A New World-class, European Style XC Race Course Lands at Centennial Park in Arkansas

All photos by Bob Robinson.

Hold on tight to your handlebar grips for the following exciting bit of cycling news: Northwest Arkansas (NWA) is positioning itself to become a destination on both the international mountain bike and cyclocross racing circuits.

Say what?

This announcement may catch readers off guard. However, for those involved in other forms of bicycle racing, it should come as no surprise that NWA would add mountain biking and cyclocross to their international racing credentials.

In 2018 the small NWA community of Springdale hosted the Red Bull Pump Track World Championship Finals on The Jones Center’s new super rad course, featuring the highest, steepest banked turns in the world.

Velosolutions, which has constructed world-class cycling courses in thirty-two countries, was brought in to design and construct what would become North America’s longest pump track. With duplicate mirror image courses, racers pair off in head-to-head, real-time competitions. With the loser going home and the winner advancing to the next round, this made for exciting adrenaline-pumping competitions for the hordes of spectators and racers positioned around the course.

Racers in over twenty countries competed throughout the year in qualifying events, then traveled to The Jones Center to determine the title of World Champion. The track continues to be a destination on the world pump track scene by hosting other international competitions, including being a qualifying event for the 2021 Red Bull UCI Pump Track World Championship. Also attracting attention on the world cycling scene is the Joe Martin Stage Race, held on the scenic rural backroads in NWA.

For a seventh year, the race has been included in the Union Cycliste Internationale (UCI) schedule, attracting racers from across the globe. The race is used to select riders for the UCI world championship title and positions on Olympic cycling teams.

And now, NWA is once again cranking the sport of cycling up a notch. With the completion of the Centennial Park at Millsap Mountain (CPMM) trails in Fayetteville, they are making their entry onto the mountain bike and cyclocross world racing stage.

Just as the NWA coalition recruited the top-grade talent of Velosolutions to design and construct the pump-track for the championships held in Springdale, they brought the skill and experience necessary to build state-of-the-art mountain bike and cyclocross facilities as well.

Aaron Rogers, President of the renowned Rock Solid Trail Contracting, relates how he first became involved in the project in 2018. He, Gary Vernon, Sr. Program Officer at Walton Family Foundation, and Erin Rushing, Executive Director of NWA Trailblazers, were hiking across Millsap Mountain as they considered purchasing the piece of real estate to construct a new mountain bike trail.

Given the two-hundred-plus miles of mountain bike trails already located in the Northwest Arkansas area, their goal was to construct a facility that would contribute to the infrastructure already present in the area, while at the same time, creating something unique.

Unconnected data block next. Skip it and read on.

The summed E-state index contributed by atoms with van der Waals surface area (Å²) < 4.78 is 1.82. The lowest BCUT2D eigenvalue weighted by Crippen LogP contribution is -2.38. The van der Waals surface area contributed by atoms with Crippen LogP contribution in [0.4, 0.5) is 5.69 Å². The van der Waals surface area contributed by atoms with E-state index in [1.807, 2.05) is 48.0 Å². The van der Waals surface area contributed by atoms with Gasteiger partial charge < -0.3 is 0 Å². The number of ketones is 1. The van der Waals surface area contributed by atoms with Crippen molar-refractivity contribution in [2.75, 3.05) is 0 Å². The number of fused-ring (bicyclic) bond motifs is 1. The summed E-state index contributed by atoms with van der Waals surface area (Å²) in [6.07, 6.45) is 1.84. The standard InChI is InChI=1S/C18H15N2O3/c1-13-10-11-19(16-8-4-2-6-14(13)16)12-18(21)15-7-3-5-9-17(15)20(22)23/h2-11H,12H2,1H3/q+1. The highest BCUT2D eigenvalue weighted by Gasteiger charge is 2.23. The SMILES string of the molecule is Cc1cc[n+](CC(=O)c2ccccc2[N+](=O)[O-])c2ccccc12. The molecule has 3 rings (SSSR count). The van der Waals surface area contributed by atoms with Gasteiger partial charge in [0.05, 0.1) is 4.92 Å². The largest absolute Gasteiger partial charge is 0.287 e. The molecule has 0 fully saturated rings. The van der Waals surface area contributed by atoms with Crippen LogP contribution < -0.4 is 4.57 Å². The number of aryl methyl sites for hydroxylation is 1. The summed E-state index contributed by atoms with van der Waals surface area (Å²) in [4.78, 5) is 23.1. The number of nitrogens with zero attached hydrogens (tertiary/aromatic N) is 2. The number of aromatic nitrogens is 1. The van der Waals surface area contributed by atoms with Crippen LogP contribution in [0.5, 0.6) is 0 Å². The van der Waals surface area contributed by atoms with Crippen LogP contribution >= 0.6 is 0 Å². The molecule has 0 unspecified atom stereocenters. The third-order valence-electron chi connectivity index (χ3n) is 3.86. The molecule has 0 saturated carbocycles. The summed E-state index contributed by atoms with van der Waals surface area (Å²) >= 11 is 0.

They continued to explore the property, brainstorming how they could best utilize the area’s distinctive geographic features. With the large clearing atop the mountain, along with the steep terrain surrounding it, they decided building a park and a racing venue would make for the best use of the property. The group became increasingly impressed with the idea and concluded it would make a prime World Cup racing facility. The land was purchased with funds from the City of Fayetteville and the Walton Family Foundation (WFF). The NWA Trailblazers, a non-profit partner in the project, completed a master plan and construction began.

World-class cross country

Ty Cady, US Cup Event Director, was recruited to consult Rogers and his crew at Rock Solid on constructing a world-class cross-country mountain bike circuit on Millsap Mountain.

“The goal was to build a U.C.I. XCO world cup style cross-country course here in America,” Cady explained.

He told of the shortages of purpose-built cross-country venues existing in the states which are similar to those U.S. racers encounter competing in Europe on the World Cup circuit. This puts our riders at a disadvantage, especially for upcoming junior athletes who may not have had opportunities to compete in Europe. World Cup racing in Europe is much more technical than what racers traditionally experience here in the states. As a rule, European courses generally feature massive rock gardens, punchier technical climbs, and faster flowing singletrack.

European courses are also rather short in distance, in comparison to those in the United States, usually around four-to-six kilometers. The shorter courses are designed to accommodate spectators and television coverage, where ten-to-twelve-minute lap times prove to be more exciting than the thirty-minute laps commonly found in the states.

Cady said the Centennial Park XCO course design was inspired by some of the most popular features found at current World Cup circuits, like Nové Město, Albstadt, and Mount St. Anne.

However, they didn’t want to merely duplicate these courses. They wanted to include a sampling of the unique flair that NWA is known for within the mountain biking community. So, they threw in big flowing berms, gap jumps, and “A” line rock drops. This resulted in an ultra-sweet hybrid course, both cross-country-friendly and gravity-oriented. Cady is very pleased with the final results and believes elite world-class cyclists will find the 3.2-mile course a challenging and fun-packed ride.

He will not have to wait long to experience feedback on the course when Centennial Park hosts the U.S. Pro MTB Cup competitions, with back-to-back weekends of racing on April 9-11 and 16-18, 2021.

The two races offer critical UCI points for athletes vying for an Olympic spot at the summer games in Tokyo. Just as important, it is the first race of spring for many of these athletes before they head to Europe in May to compete at the World Cups. This will be a great opportunity for racers to test their fitness level and gain racing experience on a similar course to those they will face across the pond.

World Cyclocross